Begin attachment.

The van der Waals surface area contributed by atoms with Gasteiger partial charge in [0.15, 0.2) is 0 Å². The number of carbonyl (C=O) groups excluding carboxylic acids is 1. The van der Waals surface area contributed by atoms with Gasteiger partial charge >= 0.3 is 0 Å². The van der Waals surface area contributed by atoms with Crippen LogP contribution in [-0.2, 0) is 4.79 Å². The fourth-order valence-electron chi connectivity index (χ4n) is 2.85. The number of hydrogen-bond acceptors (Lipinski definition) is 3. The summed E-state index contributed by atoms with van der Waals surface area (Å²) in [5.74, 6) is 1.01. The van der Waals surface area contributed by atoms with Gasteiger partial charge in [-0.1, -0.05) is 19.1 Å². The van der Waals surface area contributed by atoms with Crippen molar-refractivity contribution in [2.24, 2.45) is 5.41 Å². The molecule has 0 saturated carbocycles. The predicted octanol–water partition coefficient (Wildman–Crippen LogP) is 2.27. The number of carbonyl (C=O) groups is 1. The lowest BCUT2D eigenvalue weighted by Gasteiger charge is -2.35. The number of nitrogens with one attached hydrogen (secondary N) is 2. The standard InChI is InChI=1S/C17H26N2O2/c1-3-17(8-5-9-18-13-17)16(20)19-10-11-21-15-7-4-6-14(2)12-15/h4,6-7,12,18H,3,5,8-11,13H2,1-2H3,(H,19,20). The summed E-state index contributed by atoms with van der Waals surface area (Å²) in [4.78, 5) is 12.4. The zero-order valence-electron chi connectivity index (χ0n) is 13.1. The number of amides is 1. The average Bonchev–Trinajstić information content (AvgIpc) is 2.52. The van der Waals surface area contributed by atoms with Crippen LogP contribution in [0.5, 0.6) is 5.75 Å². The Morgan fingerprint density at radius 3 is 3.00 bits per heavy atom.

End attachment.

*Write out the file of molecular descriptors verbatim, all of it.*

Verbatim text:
The van der Waals surface area contributed by atoms with Gasteiger partial charge in [0.15, 0.2) is 0 Å². The number of carbonyl (C=O) groups excluding carboxylic acids is 1. The van der Waals surface area contributed by atoms with Gasteiger partial charge >= 0.3 is 0 Å². The van der Waals surface area contributed by atoms with Crippen LogP contribution in [-0.2, 0) is 4.79 Å². The fourth-order valence-electron chi connectivity index (χ4n) is 2.85. The number of hydrogen-bond acceptors (Lipinski definition) is 3. The summed E-state index contributed by atoms with van der Waals surface area (Å²) in [5.74, 6) is 1.01. The van der Waals surface area contributed by atoms with Gasteiger partial charge in [-0.1, -0.05) is 19.1 Å². The van der Waals surface area contributed by atoms with Crippen molar-refractivity contribution in [2.24, 2.45) is 5.41 Å². The molecule has 0 saturated carbocycles. The predicted octanol–water partition coefficient (Wildman–Crippen LogP) is 2.27. The number of carbonyl (C=O) groups is 1. The lowest BCUT2D eigenvalue weighted by Gasteiger charge is -2.35. The number of nitrogens with one attached hydrogen (secondary N) is 2. The standard InChI is InChI=1S/C17H26N2O2/c1-3-17(8-5-9-18-13-17)16(20)19-10-11-21-15-7-4-6-14(2)12-15/h4,6-7,12,18H,3,5,8-11,13H2,1-2H3,(H,19,20). The summed E-state index contributed by atoms with van der Waals surface area (Å²) in [4.78, 5) is 12.4. The zero-order valence-electron chi connectivity index (χ0n) is 13.1. The number of amides is 1. The average Bonchev–Trinajstić information content (AvgIpc) is 2.52. The van der Waals surface area contributed by atoms with Crippen LogP contribution in [0.5, 0.6) is 5.75 Å². The Morgan fingerprint density at radius 3 is 3.00 bits per heavy atom.